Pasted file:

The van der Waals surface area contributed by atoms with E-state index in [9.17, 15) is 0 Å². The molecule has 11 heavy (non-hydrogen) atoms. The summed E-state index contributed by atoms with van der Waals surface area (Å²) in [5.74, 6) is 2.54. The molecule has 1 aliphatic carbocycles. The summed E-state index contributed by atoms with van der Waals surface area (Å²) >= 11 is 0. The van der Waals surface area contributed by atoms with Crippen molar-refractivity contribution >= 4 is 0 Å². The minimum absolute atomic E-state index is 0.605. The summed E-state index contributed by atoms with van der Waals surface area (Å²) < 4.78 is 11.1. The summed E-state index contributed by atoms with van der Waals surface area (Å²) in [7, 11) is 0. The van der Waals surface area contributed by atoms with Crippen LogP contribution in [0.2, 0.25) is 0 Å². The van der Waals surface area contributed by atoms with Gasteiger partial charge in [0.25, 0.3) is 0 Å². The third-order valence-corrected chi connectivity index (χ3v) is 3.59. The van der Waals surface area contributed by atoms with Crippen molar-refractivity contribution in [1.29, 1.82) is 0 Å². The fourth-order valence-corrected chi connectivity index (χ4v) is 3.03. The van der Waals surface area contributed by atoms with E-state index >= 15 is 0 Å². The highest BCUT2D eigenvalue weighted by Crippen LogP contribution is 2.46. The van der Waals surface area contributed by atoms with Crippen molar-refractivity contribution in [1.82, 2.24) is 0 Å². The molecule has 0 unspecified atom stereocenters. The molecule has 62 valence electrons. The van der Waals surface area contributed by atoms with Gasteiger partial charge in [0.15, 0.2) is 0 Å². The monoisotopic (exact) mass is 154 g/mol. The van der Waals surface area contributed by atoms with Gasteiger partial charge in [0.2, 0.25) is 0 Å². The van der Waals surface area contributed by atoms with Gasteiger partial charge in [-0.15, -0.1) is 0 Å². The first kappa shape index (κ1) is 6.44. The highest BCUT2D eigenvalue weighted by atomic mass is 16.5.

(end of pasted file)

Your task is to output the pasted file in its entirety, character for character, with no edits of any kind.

The van der Waals surface area contributed by atoms with E-state index in [9.17, 15) is 0 Å². The molecule has 11 heavy (non-hydrogen) atoms. The summed E-state index contributed by atoms with van der Waals surface area (Å²) in [5.74, 6) is 2.54. The molecule has 1 aliphatic carbocycles. The summed E-state index contributed by atoms with van der Waals surface area (Å²) >= 11 is 0. The van der Waals surface area contributed by atoms with Crippen molar-refractivity contribution >= 4 is 0 Å². The minimum absolute atomic E-state index is 0.605. The summed E-state index contributed by atoms with van der Waals surface area (Å²) < 4.78 is 11.1. The summed E-state index contributed by atoms with van der Waals surface area (Å²) in [7, 11) is 0. The van der Waals surface area contributed by atoms with Crippen LogP contribution in [0.2, 0.25) is 0 Å². The van der Waals surface area contributed by atoms with Gasteiger partial charge in [0.25, 0.3) is 0 Å². The third-order valence-corrected chi connectivity index (χ3v) is 3.59. The van der Waals surface area contributed by atoms with Crippen molar-refractivity contribution in [1.29, 1.82) is 0 Å². The fourth-order valence-corrected chi connectivity index (χ4v) is 3.03. The van der Waals surface area contributed by atoms with E-state index >= 15 is 0 Å². The highest BCUT2D eigenvalue weighted by Crippen LogP contribution is 2.46. The van der Waals surface area contributed by atoms with Crippen molar-refractivity contribution in [1.82, 2.24) is 0 Å². The molecule has 0 unspecified atom stereocenters. The molecule has 62 valence electrons. The van der Waals surface area contributed by atoms with Gasteiger partial charge in [0.15, 0.2) is 0 Å². The monoisotopic (exact) mass is 154 g/mol. The van der Waals surface area contributed by atoms with Gasteiger partial charge in [0.2, 0.25) is 0 Å². The van der Waals surface area contributed by atoms with Gasteiger partial charge in [-0.15, -0.1) is 0 Å². The first kappa shape index (κ1) is 6.44. The highest BCUT2D eigenvalue weighted by atomic mass is 16.5.